There's a simple, non-threatening call to action. You're not going to make a sale on the first call, but you might schedule a 10-, 20-, or 30-minute teleconference in which you share your valuable insights and further explore their concerns. This will also help position you as an expert and thought leader in your field.
Other next steps include forwarding information kits and following up via email. Regardless, find a way to continue the conversation and be sure to follow up.
4. Propose A Time to Meet
When you get near the end of the call, you close with asking the prospect to look at a specific time on their calendar. This turns the question from being one of yes/no to being one of when.
5. Deliver on the Value Offer
In the introductory meeting, you deliver the best practices, benchmark research, and findings you promise in the cold call. The pitch isn’t a sales presentation in disguise, but a conversation where actual challenges and advice are shared. Use these 50 powerful sales questions to develop rapport, uncover needs, and deliver insights.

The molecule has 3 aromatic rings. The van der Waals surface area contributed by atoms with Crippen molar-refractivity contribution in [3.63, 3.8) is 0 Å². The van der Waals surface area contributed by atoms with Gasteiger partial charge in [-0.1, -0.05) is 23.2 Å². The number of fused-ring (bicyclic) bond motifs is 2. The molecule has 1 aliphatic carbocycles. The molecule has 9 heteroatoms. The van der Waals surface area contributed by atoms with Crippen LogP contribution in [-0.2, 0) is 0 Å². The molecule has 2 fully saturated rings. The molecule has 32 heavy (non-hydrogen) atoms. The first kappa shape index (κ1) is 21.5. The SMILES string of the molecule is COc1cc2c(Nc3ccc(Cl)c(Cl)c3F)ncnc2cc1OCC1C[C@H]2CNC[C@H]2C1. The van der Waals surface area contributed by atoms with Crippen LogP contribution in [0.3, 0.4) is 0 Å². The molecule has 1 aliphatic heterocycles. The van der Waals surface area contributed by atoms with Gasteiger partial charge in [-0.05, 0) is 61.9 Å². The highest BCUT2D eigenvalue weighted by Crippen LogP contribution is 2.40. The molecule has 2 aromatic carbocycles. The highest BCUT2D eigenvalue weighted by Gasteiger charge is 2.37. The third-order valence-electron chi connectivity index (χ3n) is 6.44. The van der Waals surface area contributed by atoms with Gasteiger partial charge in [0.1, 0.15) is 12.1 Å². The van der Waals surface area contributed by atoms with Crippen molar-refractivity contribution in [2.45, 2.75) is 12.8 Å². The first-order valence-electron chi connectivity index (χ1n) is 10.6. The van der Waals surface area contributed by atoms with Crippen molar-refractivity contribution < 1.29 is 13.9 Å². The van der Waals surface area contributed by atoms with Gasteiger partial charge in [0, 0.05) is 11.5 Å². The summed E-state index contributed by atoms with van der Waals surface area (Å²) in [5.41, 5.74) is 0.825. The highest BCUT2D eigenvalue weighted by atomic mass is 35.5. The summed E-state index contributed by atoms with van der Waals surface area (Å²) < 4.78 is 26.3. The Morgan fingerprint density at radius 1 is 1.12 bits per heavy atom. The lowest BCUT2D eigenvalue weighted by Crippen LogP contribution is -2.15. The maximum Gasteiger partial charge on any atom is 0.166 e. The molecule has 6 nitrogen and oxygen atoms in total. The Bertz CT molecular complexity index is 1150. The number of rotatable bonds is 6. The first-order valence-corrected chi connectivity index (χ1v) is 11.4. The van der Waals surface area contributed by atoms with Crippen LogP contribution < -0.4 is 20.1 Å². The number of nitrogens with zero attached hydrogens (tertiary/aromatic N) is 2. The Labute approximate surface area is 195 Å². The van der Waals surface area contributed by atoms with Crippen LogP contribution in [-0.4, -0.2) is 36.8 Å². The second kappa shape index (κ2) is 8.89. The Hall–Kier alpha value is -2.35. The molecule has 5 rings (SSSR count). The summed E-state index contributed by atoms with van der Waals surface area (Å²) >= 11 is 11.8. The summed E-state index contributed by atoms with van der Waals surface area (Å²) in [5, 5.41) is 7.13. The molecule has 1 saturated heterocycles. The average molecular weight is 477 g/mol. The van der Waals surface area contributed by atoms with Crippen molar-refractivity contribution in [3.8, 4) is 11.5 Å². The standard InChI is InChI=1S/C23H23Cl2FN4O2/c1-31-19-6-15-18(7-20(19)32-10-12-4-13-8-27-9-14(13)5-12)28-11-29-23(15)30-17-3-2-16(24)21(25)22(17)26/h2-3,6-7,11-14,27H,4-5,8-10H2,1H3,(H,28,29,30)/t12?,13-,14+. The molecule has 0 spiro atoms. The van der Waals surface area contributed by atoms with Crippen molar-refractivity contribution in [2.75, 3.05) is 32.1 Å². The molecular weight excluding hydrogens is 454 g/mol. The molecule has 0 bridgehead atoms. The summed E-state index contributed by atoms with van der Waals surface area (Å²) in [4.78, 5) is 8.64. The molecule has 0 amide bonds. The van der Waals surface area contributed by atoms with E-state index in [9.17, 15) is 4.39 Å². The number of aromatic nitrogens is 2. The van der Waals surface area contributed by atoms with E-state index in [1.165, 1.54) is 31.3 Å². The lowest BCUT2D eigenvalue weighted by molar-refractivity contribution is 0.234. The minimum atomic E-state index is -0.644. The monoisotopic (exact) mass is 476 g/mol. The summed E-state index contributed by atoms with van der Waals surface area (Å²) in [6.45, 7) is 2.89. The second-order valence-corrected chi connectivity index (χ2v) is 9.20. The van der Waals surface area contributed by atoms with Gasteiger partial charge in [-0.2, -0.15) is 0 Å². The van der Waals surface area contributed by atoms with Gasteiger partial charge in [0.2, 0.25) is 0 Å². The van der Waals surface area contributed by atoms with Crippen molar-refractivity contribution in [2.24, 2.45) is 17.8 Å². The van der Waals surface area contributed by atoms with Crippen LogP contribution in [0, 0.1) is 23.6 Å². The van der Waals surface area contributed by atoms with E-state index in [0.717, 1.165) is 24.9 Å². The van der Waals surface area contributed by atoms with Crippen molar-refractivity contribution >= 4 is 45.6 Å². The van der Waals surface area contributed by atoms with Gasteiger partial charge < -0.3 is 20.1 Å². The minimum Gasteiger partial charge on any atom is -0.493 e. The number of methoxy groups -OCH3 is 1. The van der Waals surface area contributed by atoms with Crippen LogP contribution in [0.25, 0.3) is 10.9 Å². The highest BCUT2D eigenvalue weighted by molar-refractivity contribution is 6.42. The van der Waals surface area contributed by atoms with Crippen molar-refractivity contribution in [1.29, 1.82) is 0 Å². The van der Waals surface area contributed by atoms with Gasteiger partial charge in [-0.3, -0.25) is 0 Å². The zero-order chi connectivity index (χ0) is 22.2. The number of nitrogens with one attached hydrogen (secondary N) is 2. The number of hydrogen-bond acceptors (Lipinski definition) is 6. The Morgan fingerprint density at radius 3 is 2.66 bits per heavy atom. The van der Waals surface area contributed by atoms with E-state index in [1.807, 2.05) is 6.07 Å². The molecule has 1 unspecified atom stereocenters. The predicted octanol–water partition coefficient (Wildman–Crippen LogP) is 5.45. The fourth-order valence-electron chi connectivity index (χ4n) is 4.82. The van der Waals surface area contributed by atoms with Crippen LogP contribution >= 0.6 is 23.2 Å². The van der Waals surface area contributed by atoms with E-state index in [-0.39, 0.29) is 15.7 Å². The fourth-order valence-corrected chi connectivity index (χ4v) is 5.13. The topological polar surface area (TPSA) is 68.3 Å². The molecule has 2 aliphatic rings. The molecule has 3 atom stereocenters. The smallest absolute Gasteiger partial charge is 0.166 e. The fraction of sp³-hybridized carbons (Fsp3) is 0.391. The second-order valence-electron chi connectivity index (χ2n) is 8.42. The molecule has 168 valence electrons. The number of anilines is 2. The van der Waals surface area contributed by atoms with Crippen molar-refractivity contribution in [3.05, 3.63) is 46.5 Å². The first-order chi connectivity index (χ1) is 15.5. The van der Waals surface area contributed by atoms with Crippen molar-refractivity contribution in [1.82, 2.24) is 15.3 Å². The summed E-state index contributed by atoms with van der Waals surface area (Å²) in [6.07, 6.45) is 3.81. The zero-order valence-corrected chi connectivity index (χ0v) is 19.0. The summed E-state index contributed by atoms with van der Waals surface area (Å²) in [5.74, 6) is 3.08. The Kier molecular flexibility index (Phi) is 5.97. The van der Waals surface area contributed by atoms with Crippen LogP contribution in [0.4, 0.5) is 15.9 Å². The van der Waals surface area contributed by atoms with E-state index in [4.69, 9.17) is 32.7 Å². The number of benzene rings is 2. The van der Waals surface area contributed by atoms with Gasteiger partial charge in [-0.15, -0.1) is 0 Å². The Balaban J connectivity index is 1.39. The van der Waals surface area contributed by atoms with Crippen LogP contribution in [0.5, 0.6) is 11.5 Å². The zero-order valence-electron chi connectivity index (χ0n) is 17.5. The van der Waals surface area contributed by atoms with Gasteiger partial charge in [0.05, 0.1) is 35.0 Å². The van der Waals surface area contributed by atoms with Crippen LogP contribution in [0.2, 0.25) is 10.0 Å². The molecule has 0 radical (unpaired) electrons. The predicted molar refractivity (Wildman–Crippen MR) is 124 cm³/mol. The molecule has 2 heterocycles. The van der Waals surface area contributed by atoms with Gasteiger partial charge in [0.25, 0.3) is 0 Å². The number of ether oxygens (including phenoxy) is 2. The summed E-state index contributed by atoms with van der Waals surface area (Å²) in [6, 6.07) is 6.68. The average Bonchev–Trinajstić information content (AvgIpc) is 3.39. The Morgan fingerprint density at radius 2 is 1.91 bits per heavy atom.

Tips For Effective Cold Calling
Beyond emulating the structure of these cold calling scripts, there’s plenty more you can do to increase the chances of turning a call into a meeting.
1. Research Buyers and Customize Your Messages
Buyers want to know you’ve researched them and know their business. Research their field, understand what’s important to them, and tailor your cold calling script to include these findings. Keep any insights current and relevant.
2. Adjust the Goal of Your Calls
At the start of the sales process, you aren’t selling your offering, you’re selling time. You must ask yourself what would make it worthwhile for the buyer to take 20 minutes, 45 minutes, an hour, etc., to meet with you.
Take the relationship one step at a time. First, intrigue the buyer with your expertise and provide value in your conversation. Then you can work on uncovering needs, sharing your value proposition for what you sell, and discussing potential opportunities to work together. There are no hard rules for when to move from one stage to another; this comes with experience and your ability to lead strong sales conversations.
3. Ask Yourself, “Then What?”